STEWARDShip training

Scott Swanson

Of The New Era

Pamela Archer has always loved the outdoors.

Now she has the chance to teach kids about them.

Archer is the first coordinator for the STEWARDS program being operated by a partnership of local watershed enhancement boards and a host of other agencies.

STEWARDS, which stands for Students Engaged in Watershed Resource Development Sessions, aims to educate local schoolchildren about the outdoors and local natural resources.

Archer, who recently earned a master’s degree from Oregon State University in marine resource management, is in her element, she says.

“I knew since high school that I’d be doing some sort of conservation biology-related career,” she said. “I believe my talents lie in working with children. This kind of puts two loves together. I get to play outside and work on restoration projects, and work with kids at the same time.”

Archer was born in Duluth, Minn. and raised in the northern part of that state. Her father is an avid hunter, she said, and her mother is a nurse.

“I played outside every day of my life, growing up,” she said. “Our first house was in a swamp. Our next house was next to a little creek and a pond.”

She said her new job, which is being funded for two years by a grant from the Oregon Watershed Enhancement Council, focuses on trying to develop a stewardship ethic in children at a young age.

The program originated with classroom visits by K.C. Briggs, a U.S. Forest Service fisheries biologist based in Sweet Home.

Briggs began making appearances in local grade schools three years ago to teach children about local fish and watershed resources.

“I found there were great opportunities to further the education level of our youth in these areas,” she said.

Sweet Home Ranger Station personnel partnered with local schools in classroom visits, which led to the establishment of Outdoor School, an overnight event in which children get hands-on experience with experts in a broad range of outdoors issues and activities.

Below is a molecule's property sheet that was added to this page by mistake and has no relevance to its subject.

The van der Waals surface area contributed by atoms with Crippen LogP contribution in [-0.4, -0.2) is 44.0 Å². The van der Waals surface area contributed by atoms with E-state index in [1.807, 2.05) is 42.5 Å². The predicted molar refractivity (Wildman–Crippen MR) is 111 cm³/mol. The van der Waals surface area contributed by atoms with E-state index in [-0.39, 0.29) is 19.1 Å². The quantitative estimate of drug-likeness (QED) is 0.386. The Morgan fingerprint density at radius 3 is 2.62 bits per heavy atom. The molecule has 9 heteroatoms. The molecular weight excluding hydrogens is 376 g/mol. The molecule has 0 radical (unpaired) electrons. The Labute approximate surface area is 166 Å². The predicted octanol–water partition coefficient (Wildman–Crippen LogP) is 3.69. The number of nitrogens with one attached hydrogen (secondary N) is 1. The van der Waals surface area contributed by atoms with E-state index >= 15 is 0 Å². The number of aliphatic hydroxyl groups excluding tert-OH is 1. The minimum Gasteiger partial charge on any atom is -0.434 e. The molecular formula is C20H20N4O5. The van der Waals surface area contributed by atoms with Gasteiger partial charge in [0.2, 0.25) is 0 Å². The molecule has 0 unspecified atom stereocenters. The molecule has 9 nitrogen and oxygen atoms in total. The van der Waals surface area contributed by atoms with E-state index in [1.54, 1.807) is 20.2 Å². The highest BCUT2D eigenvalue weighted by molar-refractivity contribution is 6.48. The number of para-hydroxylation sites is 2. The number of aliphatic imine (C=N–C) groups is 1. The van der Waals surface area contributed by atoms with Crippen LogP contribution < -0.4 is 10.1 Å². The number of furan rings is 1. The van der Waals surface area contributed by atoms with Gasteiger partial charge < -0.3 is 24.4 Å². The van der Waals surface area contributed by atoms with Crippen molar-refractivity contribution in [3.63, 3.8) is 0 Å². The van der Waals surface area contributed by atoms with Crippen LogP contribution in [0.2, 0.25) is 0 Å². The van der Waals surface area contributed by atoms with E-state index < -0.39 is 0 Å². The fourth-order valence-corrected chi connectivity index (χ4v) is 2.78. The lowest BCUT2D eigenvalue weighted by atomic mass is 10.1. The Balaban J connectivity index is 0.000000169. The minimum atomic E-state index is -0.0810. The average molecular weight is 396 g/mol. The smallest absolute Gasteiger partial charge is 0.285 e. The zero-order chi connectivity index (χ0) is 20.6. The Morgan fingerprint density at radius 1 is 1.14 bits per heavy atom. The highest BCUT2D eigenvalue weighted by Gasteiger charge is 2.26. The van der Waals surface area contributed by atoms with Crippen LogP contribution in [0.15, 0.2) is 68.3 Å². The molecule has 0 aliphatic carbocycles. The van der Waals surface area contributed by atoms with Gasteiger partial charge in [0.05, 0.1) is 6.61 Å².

Last year the Forest Service funded employee visits and six Discovery Sessions to prepare students for Outdoor School, which included Oak Heights, Holley, Crawfordsville, Sweet Home Charter School, Siletz Charter School and local home-schooled students. A STEWARDS Advisory Committee, comprised of representatives of the various partners, guides the program and its development.

Briggs said the partners in STEWARDS include: the Sweet Home School District and families within the district; the Santiam Canyon School District; the Community Services Consortium; the Calapooia, North and South Santiam watershed councils; the Sweet Home Ranger District; the Sweet Home Community Foundation; the Oregon Watershed Enhancement Board; the Grey Family Foundation/Oregon Community Foundation; the Oregon Department of Fish and Wildlife; Oregon Trout; OSU Extension; the cities of Albany and Lebanon; the Confederated Tribes of the Siletz; and the Over the Rivers and Through The Woods Scenic Byway Committee.

“We just keep adding more and more each year and the partnerships and program components grew into what they are today,” she said.

“Each year we have done more, served more students and expanded our opportunities to serve and educate the youth in our communities.”

To get funding for the program, South Santiam Watershed Council Coordinator Eric Hartstein successfully applied for a $20,000 grant from the Grey Family Foundation/Oregon Community Foundation and the SSWC and others collaborated in raising another $30,000, for a total of $50,000, to fund Archer’s position and the other programs STEWARD is working on.